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Lord Cope of Berkeley had given notice of his intention to move Amendment No. 12:


Page 6, line 28, at end insert--
(“( ) Special arrangements shall be made to facilitate and expedite the return to the Republic of Ireland of any person who, after taking independent legal advice, requests to be returned.").

The noble Lord said: My Lords, the Minister's reply seems to me to be very helpful. Clearly he and his officials have been working hard to fulfil the undertaking given by the noble and learned Lord, Lord Williams of Mostyn, on 12th July. I am glad to know that it is expected that the process will work more quickly and smoothly in the future, without alterations to the mechanism.

One suggestion was made and repeated in the letter sent to the noble and learned Lord, Lord Falconer, from the Northern Ireland Law Centre on 2nd September. It stated that the Chief Immigration Officer in Belfast should be given authority to make Dublin convention requests direct to Dublin through the department of justice without having to go through the Third Country Unit in Croydon. I believe that within the island of Ireland that might speed up matters and save Croydon some trouble. Croydon has quite enough to do without the extra handling involved in these few but rather special requests. Has that matter been considered?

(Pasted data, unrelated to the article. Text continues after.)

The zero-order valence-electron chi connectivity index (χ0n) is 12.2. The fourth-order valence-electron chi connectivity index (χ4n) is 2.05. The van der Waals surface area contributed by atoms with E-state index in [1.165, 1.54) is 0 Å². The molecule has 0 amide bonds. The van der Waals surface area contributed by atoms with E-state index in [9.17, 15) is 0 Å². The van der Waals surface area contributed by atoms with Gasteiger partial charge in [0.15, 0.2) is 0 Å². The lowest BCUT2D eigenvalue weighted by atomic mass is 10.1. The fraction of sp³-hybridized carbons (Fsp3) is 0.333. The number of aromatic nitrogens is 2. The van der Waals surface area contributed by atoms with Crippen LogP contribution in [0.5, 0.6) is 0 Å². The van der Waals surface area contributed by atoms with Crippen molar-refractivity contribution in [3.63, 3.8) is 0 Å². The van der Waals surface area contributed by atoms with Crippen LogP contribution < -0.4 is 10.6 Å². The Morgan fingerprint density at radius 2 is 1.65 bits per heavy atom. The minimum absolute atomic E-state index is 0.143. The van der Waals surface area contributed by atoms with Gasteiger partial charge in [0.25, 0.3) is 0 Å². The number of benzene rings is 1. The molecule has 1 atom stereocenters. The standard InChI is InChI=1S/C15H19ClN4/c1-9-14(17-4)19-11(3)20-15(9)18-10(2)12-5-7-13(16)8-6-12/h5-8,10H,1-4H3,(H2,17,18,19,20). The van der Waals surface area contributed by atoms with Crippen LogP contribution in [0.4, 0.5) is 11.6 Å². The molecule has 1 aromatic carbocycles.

Lord Avebury: My Lords, this morning I spoke to the Northern Ireland Law Centre, and I listened carefully to their arguments, which have already been mentioned by the noble Lord, Lord Cope. I believe that there are powerful reasons for accepting the

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suggestion, mainly because when the law centre sends cases to the IND in Croydon it takes at least one month for them to come back. No matter how often they visit the Department of Justice, Equality and Law Reform in Dublin--although I welcome the fact that they do have that close liaison--they cannot accelerate the procedures in Croydon. We know of the utter chaos there, and the Third Country Unit should be relieved of the small amount of work entailed in dealing with these cases which, as the noble and learned Lord has explained, are not numerous.

If the cases could be dealt with directly between the Chief Immigration Officer in Belfast and the Department of Justice, Equality and Law Reform in Dublin, that would be much quicker than having to have all the papers sent to the IND in Croydon and then returned to Belfast before any decision is made.